Posted July 15th 2021 - Jason Desaulniers
With the passing of the Accessible Canada Act in 2019, there’s an increased focus on improving workplace accessibility for the 6.2 million Canadians with disabilities.
As an employer, it is your duty to make sure your workplace is up to national standards and is as accessible as possible to all of your employees. Not only does it make your employees more comfortable while working for you, but it also shows that you’re an inclusive and supportive boss.
Doing your part to ensure that your workplace is accessible to all will also help improve your employees’ happiness and productivity.
To mark the upcoming National AccessAbility Week, we’re going to run through a few ways you can improve accessibility in your workplace and make all your employees feel comfortable, welcome, and supported while they work.
Start with what’s needed
You want your workplace to be accessible to all, and while this is a brilliant goal to have, initially you might be biting off more than you can chew.
Instead of starting with such a large objective, try to focus on what’s legally-mandated and immediately needed by your employees.
For example, if you have somebody joining your team who has a specific disability, start your efforts by seeing to their needs. Make their onboarding process more manageable by getting the most relevant changes accomplished first.
What sort of accessibility changes are necessities?
Small additions to your workplace can make an enormous difference to somebody with a disability.
You can make changes like:
- Providing screen readers
- Providing braille signage around your building
- Installing textured floor mats that distinguish different areas of the office
- Including alt text on any digital graphs or images. (This allows them to be read by screen reader software)
- Be accommodating to guide dogs and other types of aid that employees with disabilities need during their everyday life
Although these changes may take some time and effort from you or your company, they can make a huge difference in making the working environment more accessible to your employees.
Invest in assistive technology
Assistive technology can help employees with disabilities perform their job more efficiently.
If you’ve got a staff member with a specific disability, it’s a good idea to invest in some technology that will help them do their job better. What type of assistive technology you need will depend on the type of disability your staff member has.
For example, there’s a lot of software out there to help people who are hard of hearing, deaf, or visually impaired.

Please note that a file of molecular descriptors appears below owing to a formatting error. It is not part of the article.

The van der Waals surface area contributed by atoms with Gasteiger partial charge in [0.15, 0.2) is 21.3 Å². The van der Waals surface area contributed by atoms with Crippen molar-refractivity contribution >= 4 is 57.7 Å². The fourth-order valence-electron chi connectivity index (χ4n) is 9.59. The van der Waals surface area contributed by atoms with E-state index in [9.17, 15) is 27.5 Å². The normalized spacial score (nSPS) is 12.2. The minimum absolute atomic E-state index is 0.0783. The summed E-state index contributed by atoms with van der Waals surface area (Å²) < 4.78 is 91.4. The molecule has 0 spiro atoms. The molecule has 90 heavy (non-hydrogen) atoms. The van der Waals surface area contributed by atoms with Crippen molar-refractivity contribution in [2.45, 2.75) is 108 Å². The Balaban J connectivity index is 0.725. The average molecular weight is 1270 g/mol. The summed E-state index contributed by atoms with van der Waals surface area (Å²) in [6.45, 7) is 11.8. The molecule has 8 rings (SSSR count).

Assistive technology can include things like:
- Screen readers
- Closed captioning
- Enlarged keyboards
- Voice recognition programs
- Screen enlargement applications
The tecla-e, for example, is a piece of assistive technology that helps people who have physical disabilities. It allows them to use mobile devices and computers more independently. A cost-effective assistive technology, the tecla-e can do the job of dozens of other assistive devices in one piece of equipment.
If you’re concerned about what assistive devices to invest in, then talk to your employees and ask them if there is any tool they’d like to make their work life more efficient. You can try and incorporate it into their area so they feel more comfortable in the working environment.
How to make a working environment as accessible as possible
If a person who has a disability works for your company, then they need to be able to move around the building as easily as possible. They shouldn’t have to worry about not getting to a meeting on the fourth floor because of lack of suitable infrastructure.
This means that as an employer, you should install the necessary fittings to make the workplace as accessible as possible for disabled team members.
This can include:
- Installing ramps
- Having disabled-only parking spaces
- Wheelchair access throughout the building
- Wheelchair lifts & elevators
- Accessible toilets
It’s also essential to ensure that all doorways and bathroom stalls are wide enough for wheelchair access.
When you hire a person with disabilities, talk to them and find out if anything else can be improved in the workplace to make it more accessible to them.
Get some insight from the experts
Getting an expert opinion about making your office more inclusive and disability-friendly is an excellent option for your company. There are plenty of firms out there that specialize in accessibility and you can hire them to assess your building(s). They’ll tell you exactly what needs to be changed and how you can improve your working environment to be more accessible.
Instead of hiring an expert, you might have an opportunity to have a meaningful conversation with members of staff who have disabilities. Maybe they can enlighten you about what issues can be resolved or improved in the office.
The main focus here isn’t to concentrate on things that impede their ability to do their job. Legally these needs should already be accommodated. Instead, it would help if you focused on what challenges in the workplace make their job more difficult.